reBIRTH 2019 Conference Program





Conference Opening



Daniela Drandić, Roda

Presentation of mobile app and other project outputs, 3P+ Adult Education for Positive Pregnancy, Birth and Postpartum

The key to quality antenatal education is to get to parents where they are. Where are modern parents, and what methods can we use to reach them? This session will present the outputs of the 3P+ Positive Pregnancy, Birth and Postpartum Project, including newly developed digital tools and mobile application.


10:30-11:00 COFFEE BREAK



Dot Parry

Fight, flight or freeze -supporting men to be brilliant birth partners

It's only been in the last 40 years or so that men have been ‘allowed’ into the birthing room. How does it feel for men to support their partners through pregnancy and birth?
As an NCT antenatal educator in the UK for 28 years, Dot has helped hundreds of men prepare to be birth supporters. As a midwife I can hardly remember a birth where the partner was not present. Some partners are wonderful, empathetic carers who enhance the birth experience for the mother. Some are merely present and can distract the woman from her work. Others are negatively affected by the experience themselves.
What factors support partners to be a positive influence in the birth room and how can birth professionals make use of their potential? How can we help men to take on one of their key roles during birth - using his behaviour to create the possibility that his partner may experience a fearless response as she gives birth to their baby?



Erika Špirić

Antenatal Education in Croatia - What Was, What Is, What Should Be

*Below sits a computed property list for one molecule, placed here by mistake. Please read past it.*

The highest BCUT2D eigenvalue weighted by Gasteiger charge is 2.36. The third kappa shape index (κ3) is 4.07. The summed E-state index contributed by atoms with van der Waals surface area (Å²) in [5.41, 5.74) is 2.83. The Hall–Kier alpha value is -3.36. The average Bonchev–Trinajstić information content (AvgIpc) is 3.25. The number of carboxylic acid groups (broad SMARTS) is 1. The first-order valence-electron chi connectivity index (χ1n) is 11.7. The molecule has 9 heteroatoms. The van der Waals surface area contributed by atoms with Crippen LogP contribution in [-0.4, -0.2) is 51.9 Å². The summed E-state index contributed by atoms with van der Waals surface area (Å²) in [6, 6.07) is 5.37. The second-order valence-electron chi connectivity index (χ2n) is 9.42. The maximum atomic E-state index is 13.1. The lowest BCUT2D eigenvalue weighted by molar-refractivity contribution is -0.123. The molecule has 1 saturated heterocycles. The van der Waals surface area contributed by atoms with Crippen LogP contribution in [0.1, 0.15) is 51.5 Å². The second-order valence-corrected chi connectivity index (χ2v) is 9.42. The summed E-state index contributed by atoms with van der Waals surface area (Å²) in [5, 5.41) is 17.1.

Antenatal education has come a long way in Croatia – from courses organized at health centres, to courses led by midwives at hospitals to midwives and childbirth educators organizing courses in communities. This talk will discuss positive practices that have made an impact, those that have not, and what is important to delivering quality education to pregnant families in the future.



Jela Ravnjak

Antenatal Courses in Croatia - Quality and Quantity

How diverse are antenatal courses in Croatia and what is the quality of their programs, who teaches them and what information is being delivered to pregnant women? This is precisely what this lecture will examine, through a systematic review of pregnancy courses in Zagreb and Croatia. We will investigate whether there is a link between the courses and what the quality benchmarks are. Are the courses regulated in any way and which qualifications give you the "authorization" to teach the course. The speaker will share her story from an economist to a doula who started teaching pregnancy courses in Zagreb, and is now in the second generation of Roda’s Childbirth educator program. Because of her path and experience she is the ideal candidate for an insider view on this topic. Get ready for birth, set, go!


12:15-13:30 LUNCH BREAK



Hannie Oor

Childbirth Education in the Netherlands - Online or In-Person?